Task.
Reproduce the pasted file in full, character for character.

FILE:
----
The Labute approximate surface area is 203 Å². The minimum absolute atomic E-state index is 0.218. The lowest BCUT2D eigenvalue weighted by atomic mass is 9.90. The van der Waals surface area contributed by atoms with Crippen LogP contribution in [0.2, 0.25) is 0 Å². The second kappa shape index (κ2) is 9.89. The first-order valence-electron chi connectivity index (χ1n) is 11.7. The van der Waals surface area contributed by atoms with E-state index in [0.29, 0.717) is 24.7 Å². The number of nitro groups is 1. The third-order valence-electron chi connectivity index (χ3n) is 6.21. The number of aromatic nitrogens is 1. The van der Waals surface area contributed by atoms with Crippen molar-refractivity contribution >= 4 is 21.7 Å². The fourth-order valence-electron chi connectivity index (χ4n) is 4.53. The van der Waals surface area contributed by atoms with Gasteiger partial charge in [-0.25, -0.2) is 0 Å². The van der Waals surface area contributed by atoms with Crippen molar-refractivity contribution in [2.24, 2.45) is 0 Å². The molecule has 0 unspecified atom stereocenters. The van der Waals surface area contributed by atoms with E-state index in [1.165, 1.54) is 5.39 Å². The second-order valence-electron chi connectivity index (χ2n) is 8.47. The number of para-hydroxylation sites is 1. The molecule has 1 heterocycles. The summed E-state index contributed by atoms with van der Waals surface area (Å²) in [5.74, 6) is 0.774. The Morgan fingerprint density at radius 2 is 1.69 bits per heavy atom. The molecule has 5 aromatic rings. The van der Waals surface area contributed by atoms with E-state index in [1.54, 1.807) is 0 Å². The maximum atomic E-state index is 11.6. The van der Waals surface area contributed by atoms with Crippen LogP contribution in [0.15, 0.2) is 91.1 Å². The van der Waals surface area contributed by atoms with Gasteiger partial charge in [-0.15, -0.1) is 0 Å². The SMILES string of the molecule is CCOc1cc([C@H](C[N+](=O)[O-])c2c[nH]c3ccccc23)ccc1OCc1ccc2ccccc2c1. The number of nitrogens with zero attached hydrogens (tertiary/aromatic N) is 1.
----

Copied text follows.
The Labute approximate surface area is 203 Å². The minimum absolute atomic E-state index is 0.218. The lowest BCUT2D eigenvalue weighted by atomic mass is 9.90. The van der Waals surface area contributed by atoms with Crippen LogP contribution in [0.2, 0.25) is 0 Å². The second kappa shape index (κ2) is 9.89. The first-order valence-electron chi connectivity index (χ1n) is 11.7. The van der Waals surface area contributed by atoms with E-state index in [0.29, 0.717) is 24.7 Å². The number of nitro groups is 1. The third-order valence-electron chi connectivity index (χ3n) is 6.21. The number of aromatic nitrogens is 1. The van der Waals surface area contributed by atoms with Crippen molar-refractivity contribution >= 4 is 21.7 Å². The fourth-order valence-electron chi connectivity index (χ4n) is 4.53. The van der Waals surface area contributed by atoms with Gasteiger partial charge in [-0.25, -0.2) is 0 Å². The van der Waals surface area contributed by atoms with Crippen molar-refractivity contribution in [2.24, 2.45) is 0 Å². The molecule has 0 unspecified atom stereocenters. The van der Waals surface area contributed by atoms with E-state index in [1.165, 1.54) is 5.39 Å². The second-order valence-electron chi connectivity index (χ2n) is 8.47. The number of para-hydroxylation sites is 1. The molecule has 1 heterocycles. The summed E-state index contributed by atoms with van der Waals surface area (Å²) in [5.74, 6) is 0.774. The Morgan fingerprint density at radius 2 is 1.69 bits per heavy atom. The molecule has 5 aromatic rings. The van der Waals surface area contributed by atoms with E-state index in [1.54, 1.807) is 0 Å². The maximum atomic E-state index is 11.6. The van der Waals surface area contributed by atoms with Crippen LogP contribution in [0.15, 0.2) is 91.1 Å². The van der Waals surface area contributed by atoms with Gasteiger partial charge in [-0.15, -0.1) is 0 Å². The SMILES string of the molecule is CCOc1cc([C@H](C[N+](=O)[O-])c2c[nH]c3ccccc23)ccc1OCc1ccc2ccccc2c1. The number of nitrogens with zero attached hydrogens (tertiary/aromatic N) is 1.